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What Does a Tulip Tree Look Like?

By Jacob J. Wright
Tulip tree foliage turns golden yellow in autumn.
Image by Flickr.com, courtesy of John Talbot

Tulip tree, Liriodendron tulipifera, is a tall deciduous tree that naturally is found in the woodlands of the southeastern United States. The four-lobed leaves are its distinguishing feature as are the tulip-like orange and pale, yellowish-green flowers that appear in late spring.

Form and Size

The Tulip tree is a large tree with a massive trunk. At maturity it can grow 70 to 100 feet tall with an irregular but architecturally interesting branch structure. Overall the trees are shaped like a rounded pyramid when young and attain an upright, oval shape in the leaf canopy when older.


Bright green in color, the leaves of a tulip tree are arranged alternately on the stems and branches. Each leaf blade is 5 to 8 inches long and wide and has four pointed lobes. The leaf has a tulip-like shape in some people's view. In autumn the leaves turn shades of yellow and gold. The foliage is absent in winter.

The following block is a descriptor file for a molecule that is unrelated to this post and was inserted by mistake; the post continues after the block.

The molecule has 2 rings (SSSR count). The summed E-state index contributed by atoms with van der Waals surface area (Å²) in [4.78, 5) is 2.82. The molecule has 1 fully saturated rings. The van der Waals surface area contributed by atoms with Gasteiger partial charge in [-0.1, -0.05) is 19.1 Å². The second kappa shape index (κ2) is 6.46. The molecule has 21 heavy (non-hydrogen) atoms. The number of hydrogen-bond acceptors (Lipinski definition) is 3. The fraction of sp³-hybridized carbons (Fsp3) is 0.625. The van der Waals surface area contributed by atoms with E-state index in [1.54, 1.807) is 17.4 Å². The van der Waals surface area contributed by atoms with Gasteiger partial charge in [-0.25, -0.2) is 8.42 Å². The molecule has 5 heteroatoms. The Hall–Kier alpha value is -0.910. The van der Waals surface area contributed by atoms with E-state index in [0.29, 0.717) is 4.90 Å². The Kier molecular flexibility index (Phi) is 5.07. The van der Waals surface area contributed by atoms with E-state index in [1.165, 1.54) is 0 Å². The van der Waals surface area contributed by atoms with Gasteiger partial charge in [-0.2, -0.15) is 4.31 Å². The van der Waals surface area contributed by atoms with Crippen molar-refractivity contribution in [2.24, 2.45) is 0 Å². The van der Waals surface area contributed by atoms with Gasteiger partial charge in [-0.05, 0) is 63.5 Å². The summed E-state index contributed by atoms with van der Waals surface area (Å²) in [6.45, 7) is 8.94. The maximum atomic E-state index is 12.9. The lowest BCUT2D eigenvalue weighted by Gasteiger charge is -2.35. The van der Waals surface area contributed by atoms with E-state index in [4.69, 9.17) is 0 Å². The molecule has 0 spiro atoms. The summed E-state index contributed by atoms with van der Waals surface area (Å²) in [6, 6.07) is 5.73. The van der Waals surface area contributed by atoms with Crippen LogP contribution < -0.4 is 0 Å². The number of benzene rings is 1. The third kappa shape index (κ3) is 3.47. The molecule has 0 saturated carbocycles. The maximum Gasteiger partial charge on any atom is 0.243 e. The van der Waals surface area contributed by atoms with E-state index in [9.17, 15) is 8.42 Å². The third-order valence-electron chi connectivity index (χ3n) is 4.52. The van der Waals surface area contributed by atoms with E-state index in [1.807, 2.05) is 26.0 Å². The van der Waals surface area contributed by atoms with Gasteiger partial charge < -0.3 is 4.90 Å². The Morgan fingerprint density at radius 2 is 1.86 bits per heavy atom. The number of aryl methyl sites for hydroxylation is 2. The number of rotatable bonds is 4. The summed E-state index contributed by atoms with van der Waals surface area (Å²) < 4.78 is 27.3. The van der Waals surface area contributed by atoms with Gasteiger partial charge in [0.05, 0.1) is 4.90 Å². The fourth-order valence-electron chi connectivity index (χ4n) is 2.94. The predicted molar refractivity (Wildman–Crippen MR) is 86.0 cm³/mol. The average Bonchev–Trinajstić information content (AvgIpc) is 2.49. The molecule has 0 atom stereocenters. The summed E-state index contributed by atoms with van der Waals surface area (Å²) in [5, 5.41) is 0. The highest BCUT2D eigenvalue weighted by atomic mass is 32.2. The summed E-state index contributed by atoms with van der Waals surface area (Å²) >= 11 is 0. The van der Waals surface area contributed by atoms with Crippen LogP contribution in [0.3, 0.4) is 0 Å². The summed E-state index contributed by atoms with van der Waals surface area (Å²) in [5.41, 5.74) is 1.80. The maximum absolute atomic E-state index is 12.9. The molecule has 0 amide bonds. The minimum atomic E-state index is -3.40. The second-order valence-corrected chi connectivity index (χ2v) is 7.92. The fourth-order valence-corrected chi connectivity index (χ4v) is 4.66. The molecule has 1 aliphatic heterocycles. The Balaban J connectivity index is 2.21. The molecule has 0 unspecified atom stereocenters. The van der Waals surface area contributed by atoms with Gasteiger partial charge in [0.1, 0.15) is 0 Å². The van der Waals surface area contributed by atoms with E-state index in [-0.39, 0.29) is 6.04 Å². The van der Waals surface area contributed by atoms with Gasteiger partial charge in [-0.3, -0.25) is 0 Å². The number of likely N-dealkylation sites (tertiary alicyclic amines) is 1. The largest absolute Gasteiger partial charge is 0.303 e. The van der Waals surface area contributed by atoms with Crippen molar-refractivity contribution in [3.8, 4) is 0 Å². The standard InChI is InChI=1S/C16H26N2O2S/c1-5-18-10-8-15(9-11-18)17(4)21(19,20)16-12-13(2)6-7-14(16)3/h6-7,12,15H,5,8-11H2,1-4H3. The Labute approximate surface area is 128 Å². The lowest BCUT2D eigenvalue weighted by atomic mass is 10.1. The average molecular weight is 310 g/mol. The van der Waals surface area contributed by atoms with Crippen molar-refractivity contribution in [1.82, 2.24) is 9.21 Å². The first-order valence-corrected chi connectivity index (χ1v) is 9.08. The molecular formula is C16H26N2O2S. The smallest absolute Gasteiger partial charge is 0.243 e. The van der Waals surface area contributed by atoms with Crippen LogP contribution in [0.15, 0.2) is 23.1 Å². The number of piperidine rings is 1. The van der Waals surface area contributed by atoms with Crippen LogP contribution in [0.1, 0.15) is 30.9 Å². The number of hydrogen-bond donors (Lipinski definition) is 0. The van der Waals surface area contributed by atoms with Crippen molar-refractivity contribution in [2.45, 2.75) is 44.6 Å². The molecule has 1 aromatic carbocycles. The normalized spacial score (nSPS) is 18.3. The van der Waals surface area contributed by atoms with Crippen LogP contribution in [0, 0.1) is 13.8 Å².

In late spring, branch tips can display small, 2 to 3 inch flowers that resemble tulips. The petals are yellow-green with the flower center orange.


The flowers become large, tear-drop shaped fruits at the ends of branches that are yellow-green in color. As the fruits ripen in early autumn, they split open to release seeds. The fruits dry to brown in color and persist on the tree branches after the foliage drops away in autumn.


The tulip tree's bark on its large trunk is colored light grayish brown. It is corky and is in vertical to slightly wavering vertical furrows. In the bottom of the furrows the bark has an even lighter gray tone.


About the Author


Jacob J. Wright became a full-time writer in 2008, with articles appearing on various websites. He has worked professionally at gardens in Colorado, Florida, Minnesota, New York, North Carolina and Pennsylvania. Wright holds a graduate diploma in environmental horticulture from the University of Melbourne, Australia, and a Master of Science in public horticulture from the University of Delaware.